Franchising: Should You Hire A Franchise Attorney?


When you’re in the process of shopping for a franchise business, you’ll want to seriously consider utilizing the services of an experienced franchise attorney. Your goal in partnering with a franchise should be to create an airtight contract between you and the franchisor. Here are some key items that you’ll deal with as part of the process of purchasing a franchise, and how a seasoned franchise attorney can assist you.

Peace of mind. It’s highly likely that you’re new to the world of franchising. Think of the cost of hiring an experienced franchise attorney as an absolute no-brainer. It’s an investment in yourself, as well as your business. Utilizing one will allow you to sleep much better at night.

I strongly recommend reviewing the FDD (Franchise Disclosure Document, provided by the franchisor to prospective franchisees) carefully and in the presence of a skilled franchise attorney. An attorney who is inexperienced with franchise law will not be qualified to adequately insure your complete understanding of the details set forth in the franchise agreement. You’ll have instant, reliable answers to the many questions that you’ll surely have. Among other details, look for any litigation issues, the franchisor’s obligations to their franchisees, the franchisee’s obligations to the franchisor, any restrictions on sources of products or services, and any financing that the franchisor may provide or recommend.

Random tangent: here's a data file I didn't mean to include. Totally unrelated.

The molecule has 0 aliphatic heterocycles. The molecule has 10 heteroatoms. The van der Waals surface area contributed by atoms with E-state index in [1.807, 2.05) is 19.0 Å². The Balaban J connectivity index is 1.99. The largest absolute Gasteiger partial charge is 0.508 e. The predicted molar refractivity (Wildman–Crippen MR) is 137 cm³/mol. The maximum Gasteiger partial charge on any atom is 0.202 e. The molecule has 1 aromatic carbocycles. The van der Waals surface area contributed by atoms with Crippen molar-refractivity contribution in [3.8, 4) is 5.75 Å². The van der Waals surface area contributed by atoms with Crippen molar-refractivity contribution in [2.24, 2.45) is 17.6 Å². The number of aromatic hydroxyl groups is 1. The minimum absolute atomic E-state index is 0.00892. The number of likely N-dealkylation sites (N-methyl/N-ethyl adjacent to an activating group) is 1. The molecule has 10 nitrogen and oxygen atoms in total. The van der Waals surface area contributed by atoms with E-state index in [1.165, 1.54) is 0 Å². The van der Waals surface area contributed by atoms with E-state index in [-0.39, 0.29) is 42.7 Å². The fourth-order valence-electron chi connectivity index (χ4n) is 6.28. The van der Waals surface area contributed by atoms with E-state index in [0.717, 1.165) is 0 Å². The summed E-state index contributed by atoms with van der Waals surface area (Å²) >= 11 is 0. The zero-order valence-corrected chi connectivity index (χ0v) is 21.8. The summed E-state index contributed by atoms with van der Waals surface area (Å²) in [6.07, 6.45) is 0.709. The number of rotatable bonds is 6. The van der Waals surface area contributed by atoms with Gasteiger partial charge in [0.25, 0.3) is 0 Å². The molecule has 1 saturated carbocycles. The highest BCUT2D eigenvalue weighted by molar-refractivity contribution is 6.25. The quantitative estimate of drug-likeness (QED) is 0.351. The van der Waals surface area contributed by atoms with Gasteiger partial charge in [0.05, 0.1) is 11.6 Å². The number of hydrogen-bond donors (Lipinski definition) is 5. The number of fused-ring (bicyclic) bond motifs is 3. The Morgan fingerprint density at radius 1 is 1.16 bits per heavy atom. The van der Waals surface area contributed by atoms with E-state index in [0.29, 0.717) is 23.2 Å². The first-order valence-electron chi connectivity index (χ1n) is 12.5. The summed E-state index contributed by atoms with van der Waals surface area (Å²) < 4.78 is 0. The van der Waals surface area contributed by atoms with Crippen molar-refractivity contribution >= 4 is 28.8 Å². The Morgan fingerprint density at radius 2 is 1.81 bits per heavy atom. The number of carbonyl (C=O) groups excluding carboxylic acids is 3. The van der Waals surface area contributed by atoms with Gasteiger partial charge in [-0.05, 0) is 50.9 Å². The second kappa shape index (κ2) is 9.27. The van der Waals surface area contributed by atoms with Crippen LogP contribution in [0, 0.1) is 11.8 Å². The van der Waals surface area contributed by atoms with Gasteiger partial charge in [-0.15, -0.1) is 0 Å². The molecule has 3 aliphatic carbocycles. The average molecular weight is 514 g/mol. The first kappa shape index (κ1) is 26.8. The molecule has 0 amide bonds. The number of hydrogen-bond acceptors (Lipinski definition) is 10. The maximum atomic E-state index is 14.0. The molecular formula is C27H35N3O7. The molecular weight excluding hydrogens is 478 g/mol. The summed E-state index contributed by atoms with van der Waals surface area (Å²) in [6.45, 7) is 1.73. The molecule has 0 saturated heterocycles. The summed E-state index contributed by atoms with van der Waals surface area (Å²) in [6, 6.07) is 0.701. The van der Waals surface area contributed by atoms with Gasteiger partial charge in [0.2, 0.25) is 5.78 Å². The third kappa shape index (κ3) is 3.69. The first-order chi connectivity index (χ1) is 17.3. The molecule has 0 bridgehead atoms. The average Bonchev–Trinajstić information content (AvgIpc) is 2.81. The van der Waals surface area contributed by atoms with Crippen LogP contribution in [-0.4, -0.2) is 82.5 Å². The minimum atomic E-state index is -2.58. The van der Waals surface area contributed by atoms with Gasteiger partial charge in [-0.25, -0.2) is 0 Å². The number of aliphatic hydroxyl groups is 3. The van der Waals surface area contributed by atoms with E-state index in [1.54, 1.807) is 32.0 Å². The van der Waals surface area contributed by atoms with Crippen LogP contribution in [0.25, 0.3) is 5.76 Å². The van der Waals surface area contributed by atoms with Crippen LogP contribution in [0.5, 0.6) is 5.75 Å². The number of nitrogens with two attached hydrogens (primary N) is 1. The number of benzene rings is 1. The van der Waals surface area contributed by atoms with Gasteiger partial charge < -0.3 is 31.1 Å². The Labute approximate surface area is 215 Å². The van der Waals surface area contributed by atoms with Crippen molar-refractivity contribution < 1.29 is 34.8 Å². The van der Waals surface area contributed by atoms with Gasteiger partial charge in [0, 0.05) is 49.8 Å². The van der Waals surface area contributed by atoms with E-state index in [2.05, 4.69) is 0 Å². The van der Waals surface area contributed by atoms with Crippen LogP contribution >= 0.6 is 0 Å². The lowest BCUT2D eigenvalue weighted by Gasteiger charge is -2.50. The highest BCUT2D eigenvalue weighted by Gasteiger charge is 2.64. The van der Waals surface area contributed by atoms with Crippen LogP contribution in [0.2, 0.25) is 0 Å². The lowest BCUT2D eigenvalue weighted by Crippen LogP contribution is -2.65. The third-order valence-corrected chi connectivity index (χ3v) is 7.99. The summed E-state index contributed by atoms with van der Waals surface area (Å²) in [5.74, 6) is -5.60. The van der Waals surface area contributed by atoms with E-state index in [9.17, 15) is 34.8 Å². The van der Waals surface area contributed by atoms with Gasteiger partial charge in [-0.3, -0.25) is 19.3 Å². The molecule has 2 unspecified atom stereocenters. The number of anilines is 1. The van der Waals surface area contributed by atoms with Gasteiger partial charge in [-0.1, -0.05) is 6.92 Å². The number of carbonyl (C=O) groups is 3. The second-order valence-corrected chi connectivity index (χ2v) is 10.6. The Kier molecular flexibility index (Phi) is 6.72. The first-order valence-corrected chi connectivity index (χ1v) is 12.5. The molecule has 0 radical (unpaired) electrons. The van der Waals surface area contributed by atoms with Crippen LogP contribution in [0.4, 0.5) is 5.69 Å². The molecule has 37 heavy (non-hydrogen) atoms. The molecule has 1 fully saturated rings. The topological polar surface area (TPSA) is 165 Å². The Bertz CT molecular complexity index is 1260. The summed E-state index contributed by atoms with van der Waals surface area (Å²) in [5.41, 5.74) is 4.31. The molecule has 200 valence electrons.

Franchise Operations Manual. You will be provided with the franchisor’s operations manual. Included in this are topics such as vendor and employee relations, accounting and billing, royalties and how they paid, scheduling, safety, and community relations. I cannot stress enough just how valuable this manual is to you, as a franchisee, and to the overall success of your business. Again, your franchise attorney will be a major asset in helping you to decipher any legal “mumbo-jumbo” that you are sure to encounter when reviewing the franchise manual.

Then, there is the subject of Earnings Claims. Many franchisors make a claim of actual or potential sales, income, or profit for a franchised location. If they do, it’s disclosed here. Obviously, this is a very important section to a potential franchisee. And it’s often ambiguous, even confusing. I highly recommend to my clients that they contact several current franchisees to get their take on the earnings potential of the franchise. That feedback from the franchisees is sometimes difficult to interpret, so your franchise attorney will be able to translate the data into layman’s terms.

Franchise Agreement. When you arrive at the point of actually purchasing a franchise and becoming a franchisee, you will sign a Franchise Agreement, which is the contract between you and the franchisor. In it, you’ll find several key items, such as territory guidelines, the term, and renewal of the agreement, site selection, and selling and transfer rights.

Lawsuits. As in any business, lawsuits can occur in the franchising world. So by hiring a reputable franchise attorney in the beginning during the purchasing process, you will already have a solid business relationship in place with an attorney with whom you have previous experience and who you trust, should you ever need to call upon him.